I had a very prosaic, traditional upbringing living in the Greater New York Metropolitan area, at a time when social classes were distinct and girls were expected to grow up to be wives and mothers. Although my father had a relatively good job with J. P. Morgan on Wall Street, my parents felt that they only had enough money to send my younger brother to college, and my older sister and I should go to secretarial school as insurance for the future. As a top student in high school, I was encouraged to go to college by many. But I had a high school sweetheart and, along with my parents’ inability to send me to college, elected to marry at age 19. My husband, a newly graduated electrical engineer, and I moved to Seattle Washington, where he had a job with Boeing. Although I had long wanted to visit National Parks, driving across the country provided me with my first exposure to National Forests. Living in the Pacific Northwest for seven years was a life-changing experience for me. A more open society was very refreshing. My hus-band and I camped in the summer and skied in the winter. We visited the nearby National Parks, Rainier and Olympic. We traveled throughout Oregon, Washington, and Idaho. I became somewhat acquainted with forestry concepts through visits to the University of Washington Arboretum and the Pack Experimental Forest near Mt. Rainier. We settled into a normal married life, and had three children.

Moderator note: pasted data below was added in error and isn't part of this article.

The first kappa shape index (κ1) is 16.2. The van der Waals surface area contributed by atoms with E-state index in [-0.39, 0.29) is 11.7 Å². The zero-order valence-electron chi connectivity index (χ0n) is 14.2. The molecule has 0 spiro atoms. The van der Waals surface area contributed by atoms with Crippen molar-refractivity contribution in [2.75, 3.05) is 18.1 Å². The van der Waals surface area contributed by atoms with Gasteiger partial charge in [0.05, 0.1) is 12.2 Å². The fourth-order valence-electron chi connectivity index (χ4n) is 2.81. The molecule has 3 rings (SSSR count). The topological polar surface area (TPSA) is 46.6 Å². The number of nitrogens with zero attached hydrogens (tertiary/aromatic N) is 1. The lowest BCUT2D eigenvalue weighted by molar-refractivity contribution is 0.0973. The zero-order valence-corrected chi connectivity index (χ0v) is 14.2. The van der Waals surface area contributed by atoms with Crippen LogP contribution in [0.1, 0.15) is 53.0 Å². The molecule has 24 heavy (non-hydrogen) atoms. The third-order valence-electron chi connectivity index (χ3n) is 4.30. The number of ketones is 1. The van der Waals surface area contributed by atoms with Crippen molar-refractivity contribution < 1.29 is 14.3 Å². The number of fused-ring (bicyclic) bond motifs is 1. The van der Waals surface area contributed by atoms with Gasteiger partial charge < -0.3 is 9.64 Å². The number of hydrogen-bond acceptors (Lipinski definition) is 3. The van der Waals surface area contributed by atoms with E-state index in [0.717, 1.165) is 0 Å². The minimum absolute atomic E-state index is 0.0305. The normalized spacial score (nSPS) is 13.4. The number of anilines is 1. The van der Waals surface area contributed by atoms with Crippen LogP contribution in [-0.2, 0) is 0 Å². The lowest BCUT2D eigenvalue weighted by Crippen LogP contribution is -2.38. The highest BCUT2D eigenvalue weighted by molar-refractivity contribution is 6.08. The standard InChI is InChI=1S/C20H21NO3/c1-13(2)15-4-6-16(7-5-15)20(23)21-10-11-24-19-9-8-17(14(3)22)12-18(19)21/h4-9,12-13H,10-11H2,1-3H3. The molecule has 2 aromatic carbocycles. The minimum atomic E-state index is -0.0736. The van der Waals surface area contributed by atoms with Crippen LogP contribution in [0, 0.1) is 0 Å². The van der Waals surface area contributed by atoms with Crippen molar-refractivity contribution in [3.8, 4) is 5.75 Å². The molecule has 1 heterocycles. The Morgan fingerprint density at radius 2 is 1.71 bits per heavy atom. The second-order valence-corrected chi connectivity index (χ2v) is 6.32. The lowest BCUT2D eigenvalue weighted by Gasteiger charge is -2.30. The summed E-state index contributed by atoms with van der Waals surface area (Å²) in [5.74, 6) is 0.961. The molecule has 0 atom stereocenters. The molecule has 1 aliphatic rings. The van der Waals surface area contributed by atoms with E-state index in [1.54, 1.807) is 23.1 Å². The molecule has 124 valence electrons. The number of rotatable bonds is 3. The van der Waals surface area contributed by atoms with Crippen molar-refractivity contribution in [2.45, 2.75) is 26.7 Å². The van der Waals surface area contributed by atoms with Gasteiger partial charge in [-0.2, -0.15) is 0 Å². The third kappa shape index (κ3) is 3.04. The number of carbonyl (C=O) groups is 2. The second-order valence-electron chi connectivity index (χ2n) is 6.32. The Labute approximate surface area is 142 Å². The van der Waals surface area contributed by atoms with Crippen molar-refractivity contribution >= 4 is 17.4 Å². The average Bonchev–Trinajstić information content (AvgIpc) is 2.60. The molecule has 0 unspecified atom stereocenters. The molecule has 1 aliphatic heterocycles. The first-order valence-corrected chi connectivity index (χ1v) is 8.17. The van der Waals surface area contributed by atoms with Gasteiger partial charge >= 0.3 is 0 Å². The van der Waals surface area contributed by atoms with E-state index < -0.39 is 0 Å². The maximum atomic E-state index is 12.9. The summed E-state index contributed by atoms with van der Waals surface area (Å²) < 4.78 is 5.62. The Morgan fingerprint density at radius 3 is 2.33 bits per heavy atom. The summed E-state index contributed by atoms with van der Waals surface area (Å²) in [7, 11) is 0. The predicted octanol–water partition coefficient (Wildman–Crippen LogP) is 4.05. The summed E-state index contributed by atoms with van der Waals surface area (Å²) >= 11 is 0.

Unfortunately, that didn’t last, and some years later, after we were divorced, I found myself living in Reno, Nevada. Since I had grown dissatisfied with secretarial work, I tried my hand dealing blackjack at a local casino. I had always been very shy, but as in this job I was dealing with the pub-lic, it was overall a good experience for me. I still wanted to make better use of my mind than I had been able to do working as a secretary or a dealer. Over the years I had come to want to attend college, and started to look into taking classes at the University of Nevada (UNR). But what to study? Something that I liked, that would expand my mind and my earning power. After some thought, I realized that the practice of forestry encompassed all the interests I had acquired during my years in Seattle. I could take preforestry courses at UNR while continuing to work nights, and I planned to transfer later to a four-year college. At that time (1958), some universities with forestry curricula still limited enrollment to men. The School of Forestry at the University of California at Berkeley (UCB) did not seem to do so, and I planned to get my forestry degree there. Building from my experiences living in the Pacific North-west, my goal was to become a practicing conservationist.